This sentiment was also echoed by Kate Strong, a parent whose daughter Savanna has been with Club V for the past two years.
“Savanna spends as much or more time with her coach and team than she does with me, so I want to make sure that the time spent is with the right people,” she says. “What I like about Club V is that they call it the Club V family. They send out motivational videos and content to help with mindset because mindset is everything. They are taking a sports experience and teaching them how to apply it to life. Club V has a reputation of being the best and helping the athletes be their best.”
Strong has seen how Club V and volleyball has helped Savanna learn to perform at her best, not only in volleyball but in life. Savanna previously only competed in individual sports, where she could have more control, so Strong has enjoyed watching her blossom in a team environment.
Reed adds, “What I’ve learned as a parent is that there is no manual for not messing your kid up. We’ve spent more than a decade focusing on the inner workings of the mind. We put emphasis on making sure that the athletes, the parents, and the coaches are working together to have a consistent message. This is how we’re leveling up. You can tell a Club V member by the way they talk and the words they use. We’re now starting to hear the same language from the parents, and it’s amazing.”
Melissa Lee-Henkel’s daughter Mia has played with Club V for four years. She says of her experience with Club V, “The athletes and the coaches are like extended family.” Lee-Henkel became a team mom during Mia’s first year because she wanted to learn more about the girls that her daughter was spending so much time with. “I became another mom for the girls. If they need food, a pair of socks, or a hair tie, I get to be there for them.”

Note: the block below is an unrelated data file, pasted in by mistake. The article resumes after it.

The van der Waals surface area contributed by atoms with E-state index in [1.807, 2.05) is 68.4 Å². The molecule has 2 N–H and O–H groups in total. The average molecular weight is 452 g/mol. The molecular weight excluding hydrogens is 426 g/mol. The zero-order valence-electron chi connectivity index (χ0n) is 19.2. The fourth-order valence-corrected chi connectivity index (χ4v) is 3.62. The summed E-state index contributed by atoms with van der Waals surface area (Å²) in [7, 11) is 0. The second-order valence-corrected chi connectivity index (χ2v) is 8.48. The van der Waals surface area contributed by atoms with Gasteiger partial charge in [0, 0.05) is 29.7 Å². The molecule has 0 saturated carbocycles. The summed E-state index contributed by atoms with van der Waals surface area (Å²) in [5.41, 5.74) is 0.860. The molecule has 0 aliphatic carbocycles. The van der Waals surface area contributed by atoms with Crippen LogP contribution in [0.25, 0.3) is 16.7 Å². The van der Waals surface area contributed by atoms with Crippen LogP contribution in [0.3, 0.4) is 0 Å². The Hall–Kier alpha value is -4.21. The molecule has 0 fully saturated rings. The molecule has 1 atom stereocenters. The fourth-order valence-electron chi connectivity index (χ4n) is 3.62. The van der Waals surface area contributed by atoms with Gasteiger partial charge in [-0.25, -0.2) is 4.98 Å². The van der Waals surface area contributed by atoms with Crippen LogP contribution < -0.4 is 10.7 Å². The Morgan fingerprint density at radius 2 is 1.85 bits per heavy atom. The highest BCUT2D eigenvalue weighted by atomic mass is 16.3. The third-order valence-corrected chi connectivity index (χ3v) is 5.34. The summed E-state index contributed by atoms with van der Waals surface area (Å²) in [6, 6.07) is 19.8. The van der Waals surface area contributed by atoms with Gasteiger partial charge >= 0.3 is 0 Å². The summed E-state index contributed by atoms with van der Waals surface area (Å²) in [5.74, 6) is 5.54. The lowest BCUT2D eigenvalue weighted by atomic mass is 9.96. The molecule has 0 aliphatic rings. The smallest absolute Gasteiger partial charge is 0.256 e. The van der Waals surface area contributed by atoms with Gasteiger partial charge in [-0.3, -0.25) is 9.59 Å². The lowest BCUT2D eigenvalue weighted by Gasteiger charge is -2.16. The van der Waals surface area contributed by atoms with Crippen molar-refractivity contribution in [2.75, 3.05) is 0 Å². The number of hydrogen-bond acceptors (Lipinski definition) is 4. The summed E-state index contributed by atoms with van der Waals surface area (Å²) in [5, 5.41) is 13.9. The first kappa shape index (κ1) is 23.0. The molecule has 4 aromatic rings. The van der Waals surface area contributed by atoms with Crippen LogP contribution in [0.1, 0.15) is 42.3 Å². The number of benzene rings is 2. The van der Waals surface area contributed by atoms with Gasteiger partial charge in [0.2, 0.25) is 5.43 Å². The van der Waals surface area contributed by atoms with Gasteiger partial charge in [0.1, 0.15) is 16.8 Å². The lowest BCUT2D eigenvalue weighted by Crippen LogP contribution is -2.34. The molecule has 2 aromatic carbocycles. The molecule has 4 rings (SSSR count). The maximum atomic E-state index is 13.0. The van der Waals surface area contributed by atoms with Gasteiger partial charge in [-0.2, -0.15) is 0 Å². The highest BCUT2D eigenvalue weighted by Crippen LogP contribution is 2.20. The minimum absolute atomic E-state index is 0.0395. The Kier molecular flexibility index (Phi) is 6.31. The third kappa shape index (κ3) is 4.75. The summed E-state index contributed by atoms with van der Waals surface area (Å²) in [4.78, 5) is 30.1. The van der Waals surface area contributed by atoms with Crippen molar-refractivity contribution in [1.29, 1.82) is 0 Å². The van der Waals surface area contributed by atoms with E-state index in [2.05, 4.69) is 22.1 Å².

For Mia, the biggest benefits of Club V are the friendships she’s developed, the skills of the coaches, and the opportunity that she has to earn a volleyball scholarship based on the elite training they receive. It has also taught her to be more independent, take more responsibility, and has built her confidence.
Club V expects their athletes to perform at their best, and the proof is in the results. To date, Club V has sent close to 300 volleyball players off to college. They are also sending about 30 students to college on full-ride scholarships.
When asked about some of their big wins, Matt mentioned that they have a Club V athlete that plays professional volleyball in Europe and was the MVP of her professional league. In addition, he shares, “I recently received an email from a mother of one of our athletes. She said that her daughter was suicidal and even had her date picked. Because of her teammates and coaches, her daughter decided not to [take her own life]. That’s a bigger win.”
When Matt asks past Club V members what the most valuable part of their Club V experience was, it’s never about how well they learned to play volleyball. Instead, it’s about the life lessons that they learned on the court.
For more information, visit clubvsports.com.